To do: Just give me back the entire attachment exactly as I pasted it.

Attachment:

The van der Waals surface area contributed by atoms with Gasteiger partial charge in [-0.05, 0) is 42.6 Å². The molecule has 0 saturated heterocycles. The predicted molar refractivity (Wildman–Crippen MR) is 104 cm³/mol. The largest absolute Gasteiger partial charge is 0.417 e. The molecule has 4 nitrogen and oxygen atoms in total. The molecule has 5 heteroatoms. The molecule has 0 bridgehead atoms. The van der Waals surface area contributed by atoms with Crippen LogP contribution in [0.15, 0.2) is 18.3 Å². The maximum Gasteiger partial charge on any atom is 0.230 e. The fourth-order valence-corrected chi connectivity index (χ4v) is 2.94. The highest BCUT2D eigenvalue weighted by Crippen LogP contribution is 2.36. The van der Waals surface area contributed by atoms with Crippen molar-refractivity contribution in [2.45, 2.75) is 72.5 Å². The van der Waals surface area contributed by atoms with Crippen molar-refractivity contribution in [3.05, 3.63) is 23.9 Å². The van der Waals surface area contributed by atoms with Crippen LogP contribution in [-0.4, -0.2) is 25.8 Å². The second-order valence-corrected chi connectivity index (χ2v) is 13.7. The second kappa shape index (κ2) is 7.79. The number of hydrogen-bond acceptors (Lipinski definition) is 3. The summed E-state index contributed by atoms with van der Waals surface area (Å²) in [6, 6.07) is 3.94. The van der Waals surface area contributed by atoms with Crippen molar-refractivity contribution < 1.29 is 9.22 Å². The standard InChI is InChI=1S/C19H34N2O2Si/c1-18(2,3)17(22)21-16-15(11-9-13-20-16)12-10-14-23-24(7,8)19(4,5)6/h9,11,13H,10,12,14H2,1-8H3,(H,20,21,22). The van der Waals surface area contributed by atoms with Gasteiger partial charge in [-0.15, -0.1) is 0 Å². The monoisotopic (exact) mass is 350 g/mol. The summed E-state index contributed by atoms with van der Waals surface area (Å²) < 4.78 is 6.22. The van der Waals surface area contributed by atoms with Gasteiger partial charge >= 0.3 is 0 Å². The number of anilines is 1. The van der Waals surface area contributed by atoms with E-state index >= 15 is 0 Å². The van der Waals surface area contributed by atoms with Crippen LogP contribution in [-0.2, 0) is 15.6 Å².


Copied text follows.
The van der Waals surface area contributed by atoms with Gasteiger partial charge in [-0.05, 0) is 42.6 Å². The molecule has 0 saturated heterocycles. The predicted molar refractivity (Wildman–Crippen MR) is 104 cm³/mol. The largest absolute Gasteiger partial charge is 0.417 e. The molecule has 4 nitrogen and oxygen atoms in total. The molecule has 5 heteroatoms. The molecule has 0 bridgehead atoms. The van der Waals surface area contributed by atoms with Crippen LogP contribution in [0.15, 0.2) is 18.3 Å². The maximum Gasteiger partial charge on any atom is 0.230 e. The fourth-order valence-corrected chi connectivity index (χ4v) is 2.94. The highest BCUT2D eigenvalue weighted by Crippen LogP contribution is 2.36. The van der Waals surface area contributed by atoms with Crippen molar-refractivity contribution in [2.45, 2.75) is 72.5 Å². The van der Waals surface area contributed by atoms with Crippen molar-refractivity contribution in [3.05, 3.63) is 23.9 Å². The van der Waals surface area contributed by atoms with Crippen LogP contribution in [-0.4, -0.2) is 25.8 Å². The second-order valence-corrected chi connectivity index (χ2v) is 13.7. The second kappa shape index (κ2) is 7.79. The number of hydrogen-bond acceptors (Lipinski definition) is 3. The summed E-state index contributed by atoms with van der Waals surface area (Å²) in [6, 6.07) is 3.94. The van der Waals surface area contributed by atoms with Crippen molar-refractivity contribution < 1.29 is 9.22 Å². The standard InChI is InChI=1S/C19H34N2O2Si/c1-18(2,3)17(22)21-16-15(11-9-13-20-16)12-10-14-23-24(7,8)19(4,5)6/h9,11,13H,10,12,14H2,1-8H3,(H,20,21,22). The van der Waals surface area contributed by atoms with Gasteiger partial charge in [-0.15, -0.1) is 0 Å². The monoisotopic (exact) mass is 350 g/mol. The summed E-state index contributed by atoms with van der Waals surface area (Å²) < 4.78 is 6.22. The van der Waals surface area contributed by atoms with Gasteiger partial charge >= 0.3 is 0 Å². The number of anilines is 1. The van der Waals surface area contributed by atoms with E-state index >= 15 is 0 Å². The van der Waals surface area contributed by atoms with Crippen LogP contribution in [-0.2, 0) is 15.6 Å².